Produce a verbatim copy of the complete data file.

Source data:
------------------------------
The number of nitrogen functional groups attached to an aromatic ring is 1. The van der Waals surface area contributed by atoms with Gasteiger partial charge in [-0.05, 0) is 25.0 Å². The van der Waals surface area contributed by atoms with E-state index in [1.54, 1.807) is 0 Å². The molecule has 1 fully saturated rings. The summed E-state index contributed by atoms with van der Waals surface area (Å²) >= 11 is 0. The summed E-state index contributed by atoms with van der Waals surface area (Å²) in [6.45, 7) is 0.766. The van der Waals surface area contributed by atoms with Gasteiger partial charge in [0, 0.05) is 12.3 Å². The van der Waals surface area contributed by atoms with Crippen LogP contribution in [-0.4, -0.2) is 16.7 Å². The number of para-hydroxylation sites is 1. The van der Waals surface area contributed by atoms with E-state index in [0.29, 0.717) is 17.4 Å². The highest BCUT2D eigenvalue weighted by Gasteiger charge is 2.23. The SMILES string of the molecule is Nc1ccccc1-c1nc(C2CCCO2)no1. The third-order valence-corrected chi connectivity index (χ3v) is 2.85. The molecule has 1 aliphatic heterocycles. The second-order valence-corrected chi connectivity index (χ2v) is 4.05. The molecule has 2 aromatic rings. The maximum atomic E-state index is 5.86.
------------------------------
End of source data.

The number of nitrogen functional groups attached to an aromatic ring is 1. The van der Waals surface area contributed by atoms with Gasteiger partial charge in [-0.05, 0) is 25.0 Å². The van der Waals surface area contributed by atoms with E-state index in [1.54, 1.807) is 0 Å². The molecule has 1 fully saturated rings. The summed E-state index contributed by atoms with van der Waals surface area (Å²) >= 11 is 0. The summed E-state index contributed by atoms with van der Waals surface area (Å²) in [6.45, 7) is 0.766. The van der Waals surface area contributed by atoms with Gasteiger partial charge in [0, 0.05) is 12.3 Å². The van der Waals surface area contributed by atoms with Crippen LogP contribution in [-0.4, -0.2) is 16.7 Å². The number of para-hydroxylation sites is 1. The van der Waals surface area contributed by atoms with E-state index in [0.29, 0.717) is 17.4 Å². The highest BCUT2D eigenvalue weighted by Gasteiger charge is 2.23. The SMILES string of the molecule is Nc1ccccc1-c1nc(C2CCCO2)no1. The third-order valence-corrected chi connectivity index (χ3v) is 2.85. The molecule has 1 aliphatic heterocycles. The second-order valence-corrected chi connectivity index (χ2v) is 4.05. The molecule has 2 aromatic rings. The maximum atomic E-state index is 5.86.